It is the responsibility of the owner/operator of a vessel that she show the proper navigation lights for her size and the waters in which she is operating. It is not the responsibility of the manufacturer, importer, or selling dealer. Many boats are delivered with lights that do not meet legal requirements with respect to technical characteristics or placement on the vessel. Remember also, that the angles of visibility must be met when the boat is underway-if your boat rides at a significant bow-up angle, take that into consideration when installing and/or checking your lights.

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    • #3
      Navigation and Maneuvering - Navigation Sounds

      Navigation Sounds

      Just as lights play a significant role in understanding what other boats are doing, so do sounds. Understanding what you hear is another step towards being a "complete mariner". Virtually every boat is required to have some sound producing device. There is a great deal of latitude in what type of sound making device you choose, but loud is good!

      Legal Requirements:


      Equipment for Sound Signals is based on the length of your boat as follows:
      • Boats less than 39.4 feet in length - must carry an efficient sound producing device. In general, this may be
        a bell, whistle, or air horn. Though guns--even pots and pans--can make a suitable sound signal useful in
        getting attention in an emergency, you should always carry the appropriate equipment.
      • Boats at least 39.4 feet to less than 65.6 feet in length - Must carry a whistle and a bell. The whistle must
        be audible for 1/2 nautical mile. The mouth of the bell must be at least 7.87 inches in diameter.
      When and how to sound off

      Sound signals are to be used only when vessels are in sight of each other and are meeting or crossing at a distance within half a mile of each other. These signals must never be used in fog or other conditions of reduced visibility, where the vessels are not visible to each other by eye. Only the fog signals listed under the Inland Rules, Rule 35 may be sounded at such time.

      Signals


      Sound signals are called "blasts". There are two different blasts used for warning and steering signals.
      • Short Blast - Lasts about one second.
      • Prolonged Blast - Lasts from four to six seconds.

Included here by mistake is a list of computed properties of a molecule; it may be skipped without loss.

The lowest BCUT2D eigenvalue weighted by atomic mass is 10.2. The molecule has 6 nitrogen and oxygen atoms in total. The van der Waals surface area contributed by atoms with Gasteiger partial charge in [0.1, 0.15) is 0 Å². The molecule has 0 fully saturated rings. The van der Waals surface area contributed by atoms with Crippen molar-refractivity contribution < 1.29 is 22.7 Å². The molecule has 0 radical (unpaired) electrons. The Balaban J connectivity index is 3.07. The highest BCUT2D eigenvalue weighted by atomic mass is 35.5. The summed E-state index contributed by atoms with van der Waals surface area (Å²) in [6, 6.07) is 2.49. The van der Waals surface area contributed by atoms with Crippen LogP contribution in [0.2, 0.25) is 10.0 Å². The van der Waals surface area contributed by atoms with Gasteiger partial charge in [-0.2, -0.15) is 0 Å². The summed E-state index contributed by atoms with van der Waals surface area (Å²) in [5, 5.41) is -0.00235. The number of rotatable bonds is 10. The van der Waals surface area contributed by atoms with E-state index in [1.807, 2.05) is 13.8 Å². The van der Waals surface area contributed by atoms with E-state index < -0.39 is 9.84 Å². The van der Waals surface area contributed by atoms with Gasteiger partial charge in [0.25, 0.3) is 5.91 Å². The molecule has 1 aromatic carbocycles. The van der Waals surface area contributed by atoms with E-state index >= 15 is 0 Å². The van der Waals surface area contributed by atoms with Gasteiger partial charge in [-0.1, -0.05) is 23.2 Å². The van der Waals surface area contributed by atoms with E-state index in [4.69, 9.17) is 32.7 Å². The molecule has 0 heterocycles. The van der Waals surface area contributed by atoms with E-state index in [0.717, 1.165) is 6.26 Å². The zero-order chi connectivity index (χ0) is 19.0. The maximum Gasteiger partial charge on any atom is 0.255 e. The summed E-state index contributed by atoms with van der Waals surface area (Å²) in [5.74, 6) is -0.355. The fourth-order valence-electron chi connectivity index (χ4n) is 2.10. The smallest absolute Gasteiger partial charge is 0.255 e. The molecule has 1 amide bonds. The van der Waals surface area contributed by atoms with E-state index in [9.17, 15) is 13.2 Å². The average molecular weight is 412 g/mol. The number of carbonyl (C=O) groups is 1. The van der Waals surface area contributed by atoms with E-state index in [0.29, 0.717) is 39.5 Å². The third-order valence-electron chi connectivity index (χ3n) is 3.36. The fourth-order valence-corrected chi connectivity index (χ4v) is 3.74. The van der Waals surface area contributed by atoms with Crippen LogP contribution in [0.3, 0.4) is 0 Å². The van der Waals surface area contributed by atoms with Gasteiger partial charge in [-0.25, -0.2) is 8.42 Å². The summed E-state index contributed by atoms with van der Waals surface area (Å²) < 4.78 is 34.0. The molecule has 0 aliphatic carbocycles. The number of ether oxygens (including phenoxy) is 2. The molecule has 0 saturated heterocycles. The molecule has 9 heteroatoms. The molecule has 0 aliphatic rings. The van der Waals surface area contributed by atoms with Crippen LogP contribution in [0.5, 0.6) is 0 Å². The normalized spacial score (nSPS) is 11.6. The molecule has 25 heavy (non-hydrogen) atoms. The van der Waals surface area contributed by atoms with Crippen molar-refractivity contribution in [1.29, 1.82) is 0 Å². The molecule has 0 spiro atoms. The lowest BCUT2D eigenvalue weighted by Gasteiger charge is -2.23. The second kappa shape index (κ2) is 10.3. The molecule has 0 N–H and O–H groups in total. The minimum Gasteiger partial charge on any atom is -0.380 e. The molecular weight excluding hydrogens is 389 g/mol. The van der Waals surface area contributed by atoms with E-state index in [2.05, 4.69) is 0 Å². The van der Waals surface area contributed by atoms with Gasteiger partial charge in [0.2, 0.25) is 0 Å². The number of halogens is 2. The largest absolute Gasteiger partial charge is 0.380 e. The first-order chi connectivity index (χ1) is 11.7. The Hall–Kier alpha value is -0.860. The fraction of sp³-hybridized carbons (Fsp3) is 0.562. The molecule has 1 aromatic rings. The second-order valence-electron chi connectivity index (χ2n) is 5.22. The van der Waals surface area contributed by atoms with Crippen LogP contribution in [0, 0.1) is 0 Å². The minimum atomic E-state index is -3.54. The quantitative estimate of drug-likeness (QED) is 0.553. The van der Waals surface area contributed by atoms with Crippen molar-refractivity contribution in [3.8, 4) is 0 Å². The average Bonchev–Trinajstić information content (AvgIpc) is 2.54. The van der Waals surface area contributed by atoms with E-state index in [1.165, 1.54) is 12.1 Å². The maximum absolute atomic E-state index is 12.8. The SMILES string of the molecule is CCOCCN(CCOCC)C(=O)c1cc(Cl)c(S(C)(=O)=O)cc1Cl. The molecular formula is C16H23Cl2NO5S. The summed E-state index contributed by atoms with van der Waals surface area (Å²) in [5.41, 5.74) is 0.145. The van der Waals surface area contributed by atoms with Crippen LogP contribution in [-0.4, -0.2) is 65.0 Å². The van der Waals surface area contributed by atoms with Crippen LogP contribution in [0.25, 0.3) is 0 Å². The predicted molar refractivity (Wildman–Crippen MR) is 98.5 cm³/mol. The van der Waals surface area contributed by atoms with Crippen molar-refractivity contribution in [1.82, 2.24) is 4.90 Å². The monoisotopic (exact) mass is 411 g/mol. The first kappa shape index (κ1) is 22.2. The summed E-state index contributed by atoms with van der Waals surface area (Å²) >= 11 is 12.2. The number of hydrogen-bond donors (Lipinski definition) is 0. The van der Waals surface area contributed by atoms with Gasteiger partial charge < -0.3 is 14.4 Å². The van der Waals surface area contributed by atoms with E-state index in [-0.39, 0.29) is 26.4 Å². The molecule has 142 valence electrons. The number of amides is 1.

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      • #4
        Navigation and Maneuvering - Navigation Aids Basic

        Unlike the roads and highways that we drive on, the waterways we go boating on do not have road signs that tell us our location, the route or distance to a destination, or of hazards along the way. Instead, the waterways have AIDS TO NAVIGATION (or ATONs), which are all of those man-made objects used by mariners to determine position or a safe course.

        These aids also assist mariners in making a safe landfall, mark isolated dangers, enable pilots to follow channels, and provide a continuous chain of charted marks for precise piloting in coastal waters. The U.S. Aids to Navigation System is intended for use with nautical charts, which provide valuable information regarding water depths, hazards, and other features that you will not find in an atlas or road map.

        The term "aids to navigation" includes buoys, day beacons, lights, lightships, radio beacons, fog signals, marks and other devices used to provide "street" signs on the water. Aids To Navigation include all the visible, audible and electronic symbols that are established by government and private authorities for piloting purposes.

        The Coast Guard is the agency responsible for maintaining aids to navigation on U.S. waters that are under federal jurisdiction or that serve the needs of the U.S. armed forces. On bodies of water wholly within the boundaries of a single state, and not navigable to the sea, the Coast Guard grants the state responsibility for establishing and maintaining aids to navigation. The U.S. Corps of Engineers is responsible for many of the canals, dams, locks, and other man-made waterways in the country. The Corps also is responsible for the regulation of mooring buoys in all navigable U.S. Waters.

        The individual Coast Guard districts also may grant permission to private groups and citizens to place "Private" Aids to Navigation. These aids allow individuals or organizations the ability to mark privately maintained channels, zones or waterways. These aids must be pre-approved, and must be maintained by the individual or organization.

        Types of Aids to Navigation